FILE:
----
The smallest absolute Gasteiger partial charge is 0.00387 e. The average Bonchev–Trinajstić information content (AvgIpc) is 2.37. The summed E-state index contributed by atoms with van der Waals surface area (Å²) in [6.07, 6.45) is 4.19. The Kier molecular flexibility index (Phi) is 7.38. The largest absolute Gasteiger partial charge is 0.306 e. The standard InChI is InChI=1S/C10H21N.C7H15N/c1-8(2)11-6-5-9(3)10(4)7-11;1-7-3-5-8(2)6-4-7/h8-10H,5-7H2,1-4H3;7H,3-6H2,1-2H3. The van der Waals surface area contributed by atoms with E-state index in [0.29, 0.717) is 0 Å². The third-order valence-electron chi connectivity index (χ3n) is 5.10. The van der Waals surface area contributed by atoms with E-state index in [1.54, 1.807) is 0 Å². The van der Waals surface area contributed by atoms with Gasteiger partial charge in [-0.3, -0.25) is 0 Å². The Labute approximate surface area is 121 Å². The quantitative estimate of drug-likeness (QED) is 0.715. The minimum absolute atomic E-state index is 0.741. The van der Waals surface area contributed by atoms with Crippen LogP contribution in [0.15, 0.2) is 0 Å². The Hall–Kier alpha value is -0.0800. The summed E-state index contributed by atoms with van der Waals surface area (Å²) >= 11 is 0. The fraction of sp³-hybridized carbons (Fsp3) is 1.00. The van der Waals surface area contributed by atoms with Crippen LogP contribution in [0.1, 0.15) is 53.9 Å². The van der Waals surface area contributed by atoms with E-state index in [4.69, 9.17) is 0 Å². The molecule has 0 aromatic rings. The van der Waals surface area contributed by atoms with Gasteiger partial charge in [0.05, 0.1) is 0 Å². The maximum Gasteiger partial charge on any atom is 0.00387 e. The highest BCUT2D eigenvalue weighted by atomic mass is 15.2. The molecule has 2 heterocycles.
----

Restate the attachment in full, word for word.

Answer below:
The smallest absolute Gasteiger partial charge is 0.00387 e. The average Bonchev–Trinajstić information content (AvgIpc) is 2.37. The summed E-state index contributed by atoms with van der Waals surface area (Å²) in [6.07, 6.45) is 4.19. The Kier molecular flexibility index (Phi) is 7.38. The largest absolute Gasteiger partial charge is 0.306 e. The standard InChI is InChI=1S/C10H21N.C7H15N/c1-8(2)11-6-5-9(3)10(4)7-11;1-7-3-5-8(2)6-4-7/h8-10H,5-7H2,1-4H3;7H,3-6H2,1-2H3. The van der Waals surface area contributed by atoms with E-state index in [0.29, 0.717) is 0 Å². The third-order valence-electron chi connectivity index (χ3n) is 5.10. The van der Waals surface area contributed by atoms with E-state index in [1.54, 1.807) is 0 Å². The van der Waals surface area contributed by atoms with Gasteiger partial charge in [-0.3, -0.25) is 0 Å². The Labute approximate surface area is 121 Å². The quantitative estimate of drug-likeness (QED) is 0.715. The minimum absolute atomic E-state index is 0.741. The van der Waals surface area contributed by atoms with Crippen LogP contribution in [0.15, 0.2) is 0 Å². The Hall–Kier alpha value is -0.0800. The summed E-state index contributed by atoms with van der Waals surface area (Å²) >= 11 is 0. The fraction of sp³-hybridized carbons (Fsp3) is 1.00. The van der Waals surface area contributed by atoms with Crippen LogP contribution in [0.1, 0.15) is 53.9 Å². The van der Waals surface area contributed by atoms with E-state index in [4.69, 9.17) is 0 Å². The molecule has 0 aromatic rings. The van der Waals surface area contributed by atoms with Gasteiger partial charge in [0.05, 0.1) is 0 Å². The maximum Gasteiger partial charge on any atom is 0.00387 e. The highest BCUT2D eigenvalue weighted by atomic mass is 15.2. The molecule has 2 heterocycles.